Among the many leadership roles that Dr. Dominici plays as Senior Associate Dean for Research of the Office, Dr. Dominici co-instructs ORSD’s flagship faculty grant-writing short course in collaboration with Donald Halstead, the School’s Director of Writing Program. Through the short course, Dr. Dominici works intensively with individual junior faculty members to develop, target, and polish highly competitive research proposals. The short course has proven to be one of the most critical supports School faculty access to grow and diversify their sponsored research portfolios.
Dr. Dominici has served on a number of National Academies’ committees, including the Committee on Research Direction in Human Biological Effects of Low Level Ionizing Radiation; the Committee on Gulf War and Health: Review of the Medical Literature Relative to Gulf War Veterans’ Health; the Committee to Review the Federal Response to the Health Effects Associated with the Gulf of Mexico Oil Spill; the Committee on Secondhand Smoke Exposure and Acute Coronary Events; the Committee to Review ATSDR’s Great Lakes Report; the Committee on Making Best Use of the Agent Orange Exposure Reconstruction Model; the Committee on Gulf War and Health; the Committee to Assess Potential Health Effects from Exposures to PAVE PAWS Low-Level Phased-array Radiofrequency Energy; and the Committee on the Utility of Proximity-Based Herbicide Exposure Assessment in Epidemiologic Studies of Vietnam Veterans.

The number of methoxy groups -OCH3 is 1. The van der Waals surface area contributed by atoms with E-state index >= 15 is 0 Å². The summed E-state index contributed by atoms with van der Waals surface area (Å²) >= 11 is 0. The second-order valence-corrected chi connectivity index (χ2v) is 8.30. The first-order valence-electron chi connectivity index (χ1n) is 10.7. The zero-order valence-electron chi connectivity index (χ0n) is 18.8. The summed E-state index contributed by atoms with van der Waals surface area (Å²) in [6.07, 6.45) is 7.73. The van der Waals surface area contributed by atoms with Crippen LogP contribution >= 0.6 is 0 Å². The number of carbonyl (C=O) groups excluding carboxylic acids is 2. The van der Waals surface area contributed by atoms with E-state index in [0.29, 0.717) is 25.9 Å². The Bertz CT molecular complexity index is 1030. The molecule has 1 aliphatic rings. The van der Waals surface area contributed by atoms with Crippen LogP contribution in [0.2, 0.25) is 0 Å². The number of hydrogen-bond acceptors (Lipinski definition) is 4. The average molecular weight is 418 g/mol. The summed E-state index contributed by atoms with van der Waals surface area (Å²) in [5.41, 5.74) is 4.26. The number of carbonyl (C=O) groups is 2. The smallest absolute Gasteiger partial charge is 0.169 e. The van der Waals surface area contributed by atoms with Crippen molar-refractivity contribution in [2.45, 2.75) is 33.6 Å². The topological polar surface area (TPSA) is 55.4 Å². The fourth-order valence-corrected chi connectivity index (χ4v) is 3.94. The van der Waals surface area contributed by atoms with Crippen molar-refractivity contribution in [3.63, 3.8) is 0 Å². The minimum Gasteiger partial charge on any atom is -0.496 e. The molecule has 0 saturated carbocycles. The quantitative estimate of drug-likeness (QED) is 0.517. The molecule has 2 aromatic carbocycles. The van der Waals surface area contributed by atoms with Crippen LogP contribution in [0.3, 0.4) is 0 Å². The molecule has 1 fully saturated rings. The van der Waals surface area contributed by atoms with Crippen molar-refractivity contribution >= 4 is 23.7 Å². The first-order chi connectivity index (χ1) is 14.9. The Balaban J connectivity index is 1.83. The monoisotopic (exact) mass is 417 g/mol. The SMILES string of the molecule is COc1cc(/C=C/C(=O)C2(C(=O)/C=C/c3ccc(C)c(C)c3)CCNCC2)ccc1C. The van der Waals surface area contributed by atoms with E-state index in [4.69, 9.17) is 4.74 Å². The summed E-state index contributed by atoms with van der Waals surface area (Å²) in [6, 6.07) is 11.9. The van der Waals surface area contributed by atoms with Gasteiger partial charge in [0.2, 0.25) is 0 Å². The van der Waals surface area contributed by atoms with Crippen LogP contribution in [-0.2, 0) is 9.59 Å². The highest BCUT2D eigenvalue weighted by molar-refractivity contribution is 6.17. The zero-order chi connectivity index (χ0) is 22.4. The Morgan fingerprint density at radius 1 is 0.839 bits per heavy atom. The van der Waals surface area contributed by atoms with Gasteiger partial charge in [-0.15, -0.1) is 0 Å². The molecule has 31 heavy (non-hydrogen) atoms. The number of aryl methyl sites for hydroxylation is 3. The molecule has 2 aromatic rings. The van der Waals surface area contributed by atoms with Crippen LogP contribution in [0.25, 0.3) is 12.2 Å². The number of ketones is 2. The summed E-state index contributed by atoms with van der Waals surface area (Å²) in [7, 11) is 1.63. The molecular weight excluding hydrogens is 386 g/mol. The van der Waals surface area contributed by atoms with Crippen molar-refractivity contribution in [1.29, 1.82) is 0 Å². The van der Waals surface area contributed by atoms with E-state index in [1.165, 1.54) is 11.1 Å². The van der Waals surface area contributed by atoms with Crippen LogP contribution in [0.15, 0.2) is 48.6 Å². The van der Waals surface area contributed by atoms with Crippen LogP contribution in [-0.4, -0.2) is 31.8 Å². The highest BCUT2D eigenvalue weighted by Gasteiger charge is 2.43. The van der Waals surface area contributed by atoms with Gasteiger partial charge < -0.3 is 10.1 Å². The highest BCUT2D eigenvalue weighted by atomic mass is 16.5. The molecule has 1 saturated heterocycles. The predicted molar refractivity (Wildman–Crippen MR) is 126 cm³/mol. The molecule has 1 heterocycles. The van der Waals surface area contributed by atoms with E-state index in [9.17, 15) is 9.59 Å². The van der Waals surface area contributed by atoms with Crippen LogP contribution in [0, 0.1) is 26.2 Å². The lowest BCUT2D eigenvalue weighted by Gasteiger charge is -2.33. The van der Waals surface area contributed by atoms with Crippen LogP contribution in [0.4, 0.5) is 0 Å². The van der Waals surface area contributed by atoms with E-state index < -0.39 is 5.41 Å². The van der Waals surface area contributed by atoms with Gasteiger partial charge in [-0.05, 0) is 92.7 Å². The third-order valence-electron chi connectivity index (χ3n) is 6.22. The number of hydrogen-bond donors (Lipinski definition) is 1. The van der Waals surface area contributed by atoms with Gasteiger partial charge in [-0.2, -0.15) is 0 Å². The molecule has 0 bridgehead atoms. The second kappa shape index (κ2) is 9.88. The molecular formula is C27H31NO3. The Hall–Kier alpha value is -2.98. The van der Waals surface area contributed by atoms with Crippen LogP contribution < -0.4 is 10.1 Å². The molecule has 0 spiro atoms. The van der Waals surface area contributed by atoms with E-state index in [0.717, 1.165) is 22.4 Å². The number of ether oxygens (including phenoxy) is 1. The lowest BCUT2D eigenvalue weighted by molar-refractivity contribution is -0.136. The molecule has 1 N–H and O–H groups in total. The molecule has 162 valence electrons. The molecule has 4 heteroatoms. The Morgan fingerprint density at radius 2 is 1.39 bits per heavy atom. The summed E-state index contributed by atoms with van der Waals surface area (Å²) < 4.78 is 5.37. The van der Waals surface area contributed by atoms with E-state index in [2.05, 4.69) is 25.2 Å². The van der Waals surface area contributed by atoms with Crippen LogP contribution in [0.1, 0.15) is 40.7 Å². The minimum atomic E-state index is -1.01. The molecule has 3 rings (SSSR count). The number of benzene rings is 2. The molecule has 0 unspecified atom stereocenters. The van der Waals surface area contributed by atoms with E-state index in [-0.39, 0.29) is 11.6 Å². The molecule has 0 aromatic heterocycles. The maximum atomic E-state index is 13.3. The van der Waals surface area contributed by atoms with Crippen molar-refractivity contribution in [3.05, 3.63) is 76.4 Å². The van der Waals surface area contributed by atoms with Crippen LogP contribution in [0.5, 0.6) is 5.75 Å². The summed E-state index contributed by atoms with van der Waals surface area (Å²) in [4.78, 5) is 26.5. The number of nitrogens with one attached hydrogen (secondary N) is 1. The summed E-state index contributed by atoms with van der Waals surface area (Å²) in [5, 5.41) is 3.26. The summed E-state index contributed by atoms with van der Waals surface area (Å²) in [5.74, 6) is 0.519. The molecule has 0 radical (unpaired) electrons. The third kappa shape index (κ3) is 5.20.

She is a member of numerous professional societies, including the American Statistical Association, the International Biometric Society, and the International Society for Environmental Epidemiology. She is the Senior Editor of Chapman & Hall/CRC Texts in Statistical Science Series and Associate Editor of the Journal of the Royal Statistical Society.
Dr. Dominici has received numerous recognitions, including Mathematics for Planet Earth Award Lecture, hosted by the Statistical and Applied Mathematical Sciences Institute (SAMSI) 2013; Diversity Recognition Award, Johns Hopkins University, 2009; Myrto Lefkopoulou Distinguished Lectureship Award, Department of Biostatistics, Harvard School of Public Health, 2007; Gertrude Cox Award, Washington DC Chapter of the American Statistical Association and RTI International, 2007; Mortimer Spiegelman Award, Statistics Section of the American Public Health Association, 2006; Dean’s Lecture, Bloomberg School of Public Health, 2007; and an Invitation to Address the Royal Statistical Society, London, UK, 2002.